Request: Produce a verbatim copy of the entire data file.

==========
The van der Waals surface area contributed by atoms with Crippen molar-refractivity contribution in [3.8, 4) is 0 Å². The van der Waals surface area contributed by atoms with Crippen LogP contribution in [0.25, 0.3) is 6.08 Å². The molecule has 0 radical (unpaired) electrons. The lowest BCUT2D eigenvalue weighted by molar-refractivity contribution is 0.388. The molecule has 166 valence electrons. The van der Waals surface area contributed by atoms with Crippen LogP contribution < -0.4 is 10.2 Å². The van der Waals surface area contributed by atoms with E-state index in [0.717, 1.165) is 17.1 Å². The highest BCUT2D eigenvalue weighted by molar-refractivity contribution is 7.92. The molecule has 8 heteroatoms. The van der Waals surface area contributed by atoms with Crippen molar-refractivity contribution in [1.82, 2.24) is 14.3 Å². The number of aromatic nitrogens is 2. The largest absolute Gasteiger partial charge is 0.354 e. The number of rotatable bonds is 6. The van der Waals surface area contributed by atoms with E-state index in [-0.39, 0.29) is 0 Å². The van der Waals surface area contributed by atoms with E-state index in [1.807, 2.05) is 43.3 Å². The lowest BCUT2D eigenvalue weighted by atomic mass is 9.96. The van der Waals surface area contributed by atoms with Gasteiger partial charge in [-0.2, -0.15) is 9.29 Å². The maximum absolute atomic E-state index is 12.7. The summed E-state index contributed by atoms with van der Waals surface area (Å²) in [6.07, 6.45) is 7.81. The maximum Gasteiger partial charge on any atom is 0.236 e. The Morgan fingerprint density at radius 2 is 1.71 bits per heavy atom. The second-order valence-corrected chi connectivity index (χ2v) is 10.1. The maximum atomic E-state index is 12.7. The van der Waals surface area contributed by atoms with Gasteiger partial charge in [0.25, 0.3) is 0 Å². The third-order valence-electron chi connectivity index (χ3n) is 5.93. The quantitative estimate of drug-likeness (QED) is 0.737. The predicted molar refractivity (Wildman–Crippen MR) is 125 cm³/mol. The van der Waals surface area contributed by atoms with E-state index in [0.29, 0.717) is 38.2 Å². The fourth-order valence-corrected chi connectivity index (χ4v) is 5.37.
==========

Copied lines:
The van der Waals surface area contributed by atoms with Crippen molar-refractivity contribution in [3.8, 4) is 0 Å². The van der Waals surface area contributed by atoms with Crippen LogP contribution in [0.25, 0.3) is 6.08 Å². The molecule has 0 radical (unpaired) electrons. The lowest BCUT2D eigenvalue weighted by molar-refractivity contribution is 0.388. The molecule has 166 valence electrons. The van der Waals surface area contributed by atoms with Crippen LogP contribution < -0.4 is 10.2 Å². The van der Waals surface area contributed by atoms with E-state index in [0.717, 1.165) is 17.1 Å². The highest BCUT2D eigenvalue weighted by molar-refractivity contribution is 7.92. The molecule has 8 heteroatoms. The van der Waals surface area contributed by atoms with Crippen molar-refractivity contribution in [1.82, 2.24) is 14.3 Å². The number of aromatic nitrogens is 2. The largest absolute Gasteiger partial charge is 0.354 e. The number of rotatable bonds is 6. The van der Waals surface area contributed by atoms with E-state index in [-0.39, 0.29) is 0 Å². The van der Waals surface area contributed by atoms with E-state index in [1.807, 2.05) is 43.3 Å². The lowest BCUT2D eigenvalue weighted by atomic mass is 9.96. The van der Waals surface area contributed by atoms with Gasteiger partial charge in [-0.2, -0.15) is 9.29 Å². The maximum absolute atomic E-state index is 12.7. The summed E-state index contributed by atoms with van der Waals surface area (Å²) in [6.07, 6.45) is 7.81. The maximum Gasteiger partial charge on any atom is 0.236 e. The Morgan fingerprint density at radius 2 is 1.71 bits per heavy atom. The second-order valence-corrected chi connectivity index (χ2v) is 10.1. The maximum atomic E-state index is 12.7. The van der Waals surface area contributed by atoms with Gasteiger partial charge in [0.25, 0.3) is 0 Å². The third-order valence-electron chi connectivity index (χ3n) is 5.93. The quantitative estimate of drug-likeness (QED) is 0.737. The predicted molar refractivity (Wildman–Crippen MR) is 125 cm³/mol. The van der Waals surface area contributed by atoms with E-state index in [0.29, 0.717) is 38.2 Å². The fourth-order valence-corrected chi connectivity index (χ4v) is 5.37.